Nature’s substances to replace pesticides

Technical University of Denmark

38,400 mould fungi isolates take the lead role in the large research project ‘Smarter AgroBiological Screening’ (SABS). In the project, DTU collaborates with the international company FMC, which produces plant protection such as pesticides for agriculture.

The elusive ‘lead actors’ are stored in plastic tubes with red screw caps at exactly 9°C in a basement at DTU, and they form an internationally recognized collection of fungi that was started in 1988 by university researchers storing the first isolates.

Find more information about the collection

Now, 35 years later, they will be studied carefully along with a minor collection of bacteria. Perhaps, these microorganisms can be used to produce biofungicides, i.e. natural substances that can fight fungal diseases in cereal crops. The expectations are particularly high for mould fungi.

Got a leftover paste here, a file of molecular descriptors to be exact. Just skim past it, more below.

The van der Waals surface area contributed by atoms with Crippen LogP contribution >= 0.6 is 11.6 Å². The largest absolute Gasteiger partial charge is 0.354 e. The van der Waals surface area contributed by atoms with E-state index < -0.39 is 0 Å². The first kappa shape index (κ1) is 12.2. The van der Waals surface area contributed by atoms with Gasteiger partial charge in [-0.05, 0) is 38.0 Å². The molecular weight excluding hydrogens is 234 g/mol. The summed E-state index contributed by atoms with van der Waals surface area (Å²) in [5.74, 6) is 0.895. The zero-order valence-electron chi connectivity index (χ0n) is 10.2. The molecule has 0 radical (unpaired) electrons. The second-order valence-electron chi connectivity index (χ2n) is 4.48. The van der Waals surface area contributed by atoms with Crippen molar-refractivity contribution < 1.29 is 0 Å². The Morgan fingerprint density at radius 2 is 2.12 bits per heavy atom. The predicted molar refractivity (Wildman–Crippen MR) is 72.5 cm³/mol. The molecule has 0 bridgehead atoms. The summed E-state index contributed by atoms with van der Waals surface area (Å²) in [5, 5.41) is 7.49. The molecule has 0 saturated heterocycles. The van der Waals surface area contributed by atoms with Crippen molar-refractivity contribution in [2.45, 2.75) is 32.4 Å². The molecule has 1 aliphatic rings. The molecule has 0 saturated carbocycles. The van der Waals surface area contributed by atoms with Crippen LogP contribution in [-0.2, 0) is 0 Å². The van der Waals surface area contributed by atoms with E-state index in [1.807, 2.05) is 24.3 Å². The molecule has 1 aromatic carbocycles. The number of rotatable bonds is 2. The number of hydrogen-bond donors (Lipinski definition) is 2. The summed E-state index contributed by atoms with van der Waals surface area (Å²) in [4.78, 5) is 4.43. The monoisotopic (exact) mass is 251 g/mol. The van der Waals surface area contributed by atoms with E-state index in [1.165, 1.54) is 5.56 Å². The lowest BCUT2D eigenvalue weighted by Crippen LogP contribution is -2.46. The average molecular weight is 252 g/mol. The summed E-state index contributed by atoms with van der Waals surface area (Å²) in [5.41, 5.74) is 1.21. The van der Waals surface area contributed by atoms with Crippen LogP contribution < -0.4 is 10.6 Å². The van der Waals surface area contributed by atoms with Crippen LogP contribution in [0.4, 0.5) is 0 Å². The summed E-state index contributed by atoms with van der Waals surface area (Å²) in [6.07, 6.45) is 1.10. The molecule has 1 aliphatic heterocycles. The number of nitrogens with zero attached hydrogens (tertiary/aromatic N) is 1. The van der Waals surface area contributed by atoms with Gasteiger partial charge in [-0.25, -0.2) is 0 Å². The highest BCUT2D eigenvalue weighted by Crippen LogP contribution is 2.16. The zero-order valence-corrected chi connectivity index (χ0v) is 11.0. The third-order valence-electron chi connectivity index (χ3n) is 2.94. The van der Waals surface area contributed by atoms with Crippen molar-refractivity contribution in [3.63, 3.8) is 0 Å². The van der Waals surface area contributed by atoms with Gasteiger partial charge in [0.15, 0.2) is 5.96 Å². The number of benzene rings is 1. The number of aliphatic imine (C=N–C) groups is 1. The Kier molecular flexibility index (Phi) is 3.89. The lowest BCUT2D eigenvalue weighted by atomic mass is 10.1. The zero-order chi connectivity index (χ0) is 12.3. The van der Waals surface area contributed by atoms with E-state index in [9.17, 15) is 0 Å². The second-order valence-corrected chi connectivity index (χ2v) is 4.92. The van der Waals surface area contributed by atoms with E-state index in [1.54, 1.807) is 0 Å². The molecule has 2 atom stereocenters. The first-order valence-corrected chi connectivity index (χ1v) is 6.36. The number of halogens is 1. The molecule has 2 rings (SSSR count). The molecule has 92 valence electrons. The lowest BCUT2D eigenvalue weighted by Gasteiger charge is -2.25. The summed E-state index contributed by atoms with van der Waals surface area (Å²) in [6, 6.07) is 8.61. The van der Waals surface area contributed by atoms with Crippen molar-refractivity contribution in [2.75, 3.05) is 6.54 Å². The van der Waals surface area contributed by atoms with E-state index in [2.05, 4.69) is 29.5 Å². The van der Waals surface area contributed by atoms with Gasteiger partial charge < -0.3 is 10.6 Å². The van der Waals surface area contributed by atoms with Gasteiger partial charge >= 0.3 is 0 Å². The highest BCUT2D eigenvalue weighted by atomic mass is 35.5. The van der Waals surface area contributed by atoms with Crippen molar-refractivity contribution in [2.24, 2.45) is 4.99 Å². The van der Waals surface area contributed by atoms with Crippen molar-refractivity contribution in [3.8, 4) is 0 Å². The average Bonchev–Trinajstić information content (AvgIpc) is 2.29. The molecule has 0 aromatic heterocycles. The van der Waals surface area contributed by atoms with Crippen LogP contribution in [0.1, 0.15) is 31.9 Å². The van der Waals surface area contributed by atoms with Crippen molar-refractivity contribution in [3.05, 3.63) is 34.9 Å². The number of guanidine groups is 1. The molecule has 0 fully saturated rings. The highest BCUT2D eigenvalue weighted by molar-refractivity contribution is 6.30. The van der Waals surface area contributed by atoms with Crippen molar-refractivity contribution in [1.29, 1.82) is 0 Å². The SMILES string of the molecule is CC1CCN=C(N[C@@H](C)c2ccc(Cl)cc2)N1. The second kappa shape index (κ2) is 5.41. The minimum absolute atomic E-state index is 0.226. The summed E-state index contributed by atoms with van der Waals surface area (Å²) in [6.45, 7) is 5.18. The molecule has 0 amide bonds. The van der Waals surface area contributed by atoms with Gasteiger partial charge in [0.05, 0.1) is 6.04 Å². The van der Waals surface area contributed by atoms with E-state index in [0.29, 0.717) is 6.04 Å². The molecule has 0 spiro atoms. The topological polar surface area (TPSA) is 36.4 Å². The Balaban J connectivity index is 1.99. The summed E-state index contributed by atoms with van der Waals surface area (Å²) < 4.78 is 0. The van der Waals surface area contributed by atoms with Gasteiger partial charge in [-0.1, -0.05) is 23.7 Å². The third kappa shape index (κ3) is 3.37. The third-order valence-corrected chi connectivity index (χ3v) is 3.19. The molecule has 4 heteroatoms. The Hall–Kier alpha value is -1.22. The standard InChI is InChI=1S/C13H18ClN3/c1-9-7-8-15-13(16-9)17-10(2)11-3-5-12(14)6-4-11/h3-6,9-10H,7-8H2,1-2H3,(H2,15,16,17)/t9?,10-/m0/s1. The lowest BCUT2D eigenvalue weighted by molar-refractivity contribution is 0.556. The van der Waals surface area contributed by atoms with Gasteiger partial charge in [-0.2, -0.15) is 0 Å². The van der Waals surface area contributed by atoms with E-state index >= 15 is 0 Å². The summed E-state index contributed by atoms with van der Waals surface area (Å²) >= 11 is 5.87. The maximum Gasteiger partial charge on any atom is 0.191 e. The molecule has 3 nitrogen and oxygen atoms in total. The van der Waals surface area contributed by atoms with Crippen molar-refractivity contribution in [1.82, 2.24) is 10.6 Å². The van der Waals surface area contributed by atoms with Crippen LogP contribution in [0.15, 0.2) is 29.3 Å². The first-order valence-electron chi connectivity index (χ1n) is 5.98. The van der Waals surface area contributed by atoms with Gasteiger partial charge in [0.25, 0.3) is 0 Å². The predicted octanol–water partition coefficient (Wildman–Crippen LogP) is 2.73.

“Biotechnologically speaking, the mould fungus is a really exciting organism, because each fungus has between 50 and 80 biosynthesis pathways. A biosynthesis pathway is a series of reactions inside the organism that enable the production of a bioactive substance. In comparison, a normal bacterium might have six to seven biosynthesis pathways while a yeast cell has none. It makes fungi really rich but also very complex to study. So exploring fungi has great potential, and perhaps we can find substances that can be used for disease control in agriculture,” says Rasmus John Normand Frandsen, Associate Professor at DTU and coordinator of DTU’s share of the project. He elaborates:

“For the vast majority of the substances – possibly up to 95 per cent of them – we have no idea what they are used for or why the microorganisms produce them. But they are made in nature for a reason and perhaps with a purpose we can benefit from.”

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